Get mobile rates squared away before you leave
Not sure what your phone plan will cover? Don’t risk surprises by trying to upgrade online. Give the customer service line a ring instead. If you’re traveling internationally, tell the representative how many calls you plan to make, how much data you plan to use, and what your phone settings should be to avoid unnecessary roaming charges.
On the subject of avoiding professional headaches, check out these 10 Workplace Stress-Busters!
Prepare for jet lag
A few days before you go, set your watch for your destination time zone and inch your sleep schedule closer to it.
Once you get there, exercise
A study of 3,500 frequent business travelers found that travelers who exercised during their trips improved their alertness and focus by more than 60%. That makes exercise as effective as napping or caffeine! Why not try this Workout You Can Do in Your Bathroom?
Keep booze to a minimum
It’s dehydrating and will degrade the quality of any sleep you actually manage on the plane. Instead, snack on one of these 20 Amazing Healing Foods to maintain energy and keep you feeling your best.
Program your routes to the hotel
Mapping out the route from the airport to your hotel on your smartphone via Google Maps or MapQuest will help you direct the cabdriver if he asks questions — and help you know if you’re being taken for a ride if he seems to be taking the scenic route.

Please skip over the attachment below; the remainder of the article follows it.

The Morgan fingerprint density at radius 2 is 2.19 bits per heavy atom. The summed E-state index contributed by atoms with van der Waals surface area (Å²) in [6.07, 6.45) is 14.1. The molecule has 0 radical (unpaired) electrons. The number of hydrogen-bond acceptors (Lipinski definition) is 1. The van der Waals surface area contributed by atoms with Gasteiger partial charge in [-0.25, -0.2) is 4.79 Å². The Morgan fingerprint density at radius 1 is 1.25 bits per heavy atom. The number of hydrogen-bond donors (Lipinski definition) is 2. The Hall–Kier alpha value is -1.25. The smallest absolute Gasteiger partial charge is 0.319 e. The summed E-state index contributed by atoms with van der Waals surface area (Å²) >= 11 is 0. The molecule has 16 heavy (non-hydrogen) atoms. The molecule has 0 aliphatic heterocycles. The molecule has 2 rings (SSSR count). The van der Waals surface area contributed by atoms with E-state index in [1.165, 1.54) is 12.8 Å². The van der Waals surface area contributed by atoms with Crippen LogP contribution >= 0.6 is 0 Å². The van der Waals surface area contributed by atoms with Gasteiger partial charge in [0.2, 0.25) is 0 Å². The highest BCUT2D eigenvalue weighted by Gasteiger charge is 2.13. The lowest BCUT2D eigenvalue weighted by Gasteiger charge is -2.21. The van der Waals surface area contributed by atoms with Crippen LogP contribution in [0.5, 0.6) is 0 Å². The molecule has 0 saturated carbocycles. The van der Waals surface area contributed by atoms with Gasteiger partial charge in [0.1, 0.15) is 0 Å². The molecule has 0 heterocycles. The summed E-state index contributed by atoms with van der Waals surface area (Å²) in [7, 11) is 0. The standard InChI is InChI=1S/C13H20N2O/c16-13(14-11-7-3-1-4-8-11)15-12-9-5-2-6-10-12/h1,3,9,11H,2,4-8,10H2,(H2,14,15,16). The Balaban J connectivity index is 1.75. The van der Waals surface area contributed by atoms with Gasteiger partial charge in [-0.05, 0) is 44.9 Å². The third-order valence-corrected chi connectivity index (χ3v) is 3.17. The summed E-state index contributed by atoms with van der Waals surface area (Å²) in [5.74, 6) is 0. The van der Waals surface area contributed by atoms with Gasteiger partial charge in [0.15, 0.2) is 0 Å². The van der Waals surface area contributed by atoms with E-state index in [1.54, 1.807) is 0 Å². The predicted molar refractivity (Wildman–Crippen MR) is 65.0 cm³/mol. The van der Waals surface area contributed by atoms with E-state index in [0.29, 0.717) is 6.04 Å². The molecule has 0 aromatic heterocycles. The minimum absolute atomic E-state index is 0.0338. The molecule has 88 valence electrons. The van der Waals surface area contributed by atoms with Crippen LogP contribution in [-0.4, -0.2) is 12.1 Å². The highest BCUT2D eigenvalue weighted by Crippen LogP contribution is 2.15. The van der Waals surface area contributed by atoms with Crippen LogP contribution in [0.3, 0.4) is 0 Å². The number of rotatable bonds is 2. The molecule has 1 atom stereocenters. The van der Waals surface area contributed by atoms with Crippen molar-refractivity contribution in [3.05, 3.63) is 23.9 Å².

Sign up for flight and car loyalty programs
You’re throwing money away without them. It’s just one of the 6 Money Moves You Should Make Now!
Get trip insurance
If you experience a medical emergency at your destination, will your health plan cover it? Although most health insurance plans are obligated to cover you in case of emergencies, in this era of changing benefits, don’t take chances. Get a trip insurance plan to cover any unforeseen expenses — including lost luggage or tickets if your trip is canceled. The site insuremytrip.com will let you compare more than 100 plans from reputable companies like American Express. Do it even if you’re just traveling domestically.
Make expenses a snap
You’ve got your T&E expense-reimbursement routine down at home, but in unfamiliar surroundings, systems break down. Not to mention that receipts, like socks, have a talent for disappearing from travel gear. Download an app that’ll let you scan and organize receipts on your smartphone (some will even tabulate them and let you file expense reports right then). Receipt Scanner, Forereceipt Receipt Manager and Concur are top rated in the Apple App Store. Just make sure that your AP department will accept them that way. While you’re at it, download these 6 Great Personal Finance Apps for 2016!
Carry too many chargers
Being caught without enough juice for your devices could be the No.1 source of trip-related anxiety. Don’t count on having access to an electrical outlet (or time) to charge up at the airport; have an external charger in your carry-on and suitcase. Anker makes excellent compact chargers that are also affordable: the PowerCore+ ($11) will fully charge your phone once; the PowerCore 20100 ($40) will juice up an iPhone seven times and an iPad Mini twice.
You may thrive on adrenaline, but habitually racing to the airport and making your flight by a razor’s edge is kind of sad. Always allow yourself plenty of time to relax and focus before you depart — an extra half-hour to decompress at the gate is good. With Pre-Check, no checked bag and all these time-saving tips, you have no excuse not to.